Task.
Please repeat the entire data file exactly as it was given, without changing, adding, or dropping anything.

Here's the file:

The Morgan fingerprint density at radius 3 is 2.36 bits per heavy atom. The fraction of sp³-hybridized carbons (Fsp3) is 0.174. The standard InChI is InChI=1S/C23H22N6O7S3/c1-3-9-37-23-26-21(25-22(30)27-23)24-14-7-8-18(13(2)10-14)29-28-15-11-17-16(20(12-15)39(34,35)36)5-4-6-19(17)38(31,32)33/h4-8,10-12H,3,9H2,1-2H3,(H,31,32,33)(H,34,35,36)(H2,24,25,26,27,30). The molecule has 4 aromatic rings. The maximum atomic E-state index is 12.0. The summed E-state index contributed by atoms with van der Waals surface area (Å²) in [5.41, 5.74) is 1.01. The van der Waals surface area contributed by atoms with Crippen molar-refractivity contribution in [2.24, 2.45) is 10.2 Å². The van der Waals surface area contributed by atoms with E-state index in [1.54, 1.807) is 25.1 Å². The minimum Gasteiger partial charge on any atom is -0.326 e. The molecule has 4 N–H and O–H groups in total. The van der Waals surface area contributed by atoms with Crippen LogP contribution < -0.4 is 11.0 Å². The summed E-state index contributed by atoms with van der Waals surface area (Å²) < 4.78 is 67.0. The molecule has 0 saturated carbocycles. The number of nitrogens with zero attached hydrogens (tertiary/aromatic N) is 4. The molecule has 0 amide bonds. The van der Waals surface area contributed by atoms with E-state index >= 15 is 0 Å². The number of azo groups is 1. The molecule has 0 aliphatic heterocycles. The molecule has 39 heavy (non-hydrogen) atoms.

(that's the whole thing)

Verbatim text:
The Morgan fingerprint density at radius 3 is 2.36 bits per heavy atom. The fraction of sp³-hybridized carbons (Fsp3) is 0.174. The standard InChI is InChI=1S/C23H22N6O7S3/c1-3-9-37-23-26-21(25-22(30)27-23)24-14-7-8-18(13(2)10-14)29-28-15-11-17-16(20(12-15)39(34,35)36)5-4-6-19(17)38(31,32)33/h4-8,10-12H,3,9H2,1-2H3,(H,31,32,33)(H,34,35,36)(H2,24,25,26,27,30). The molecule has 4 aromatic rings. The maximum atomic E-state index is 12.0. The summed E-state index contributed by atoms with van der Waals surface area (Å²) in [5.41, 5.74) is 1.01. The van der Waals surface area contributed by atoms with Crippen molar-refractivity contribution in [2.24, 2.45) is 10.2 Å². The van der Waals surface area contributed by atoms with E-state index in [1.54, 1.807) is 25.1 Å². The minimum Gasteiger partial charge on any atom is -0.326 e. The molecule has 4 N–H and O–H groups in total. The van der Waals surface area contributed by atoms with Crippen LogP contribution < -0.4 is 11.0 Å². The summed E-state index contributed by atoms with van der Waals surface area (Å²) < 4.78 is 67.0. The molecule has 0 saturated carbocycles. The number of nitrogens with zero attached hydrogens (tertiary/aromatic N) is 4. The molecule has 0 amide bonds. The van der Waals surface area contributed by atoms with E-state index >= 15 is 0 Å². The number of azo groups is 1. The molecule has 0 aliphatic heterocycles. The molecule has 39 heavy (non-hydrogen) atoms.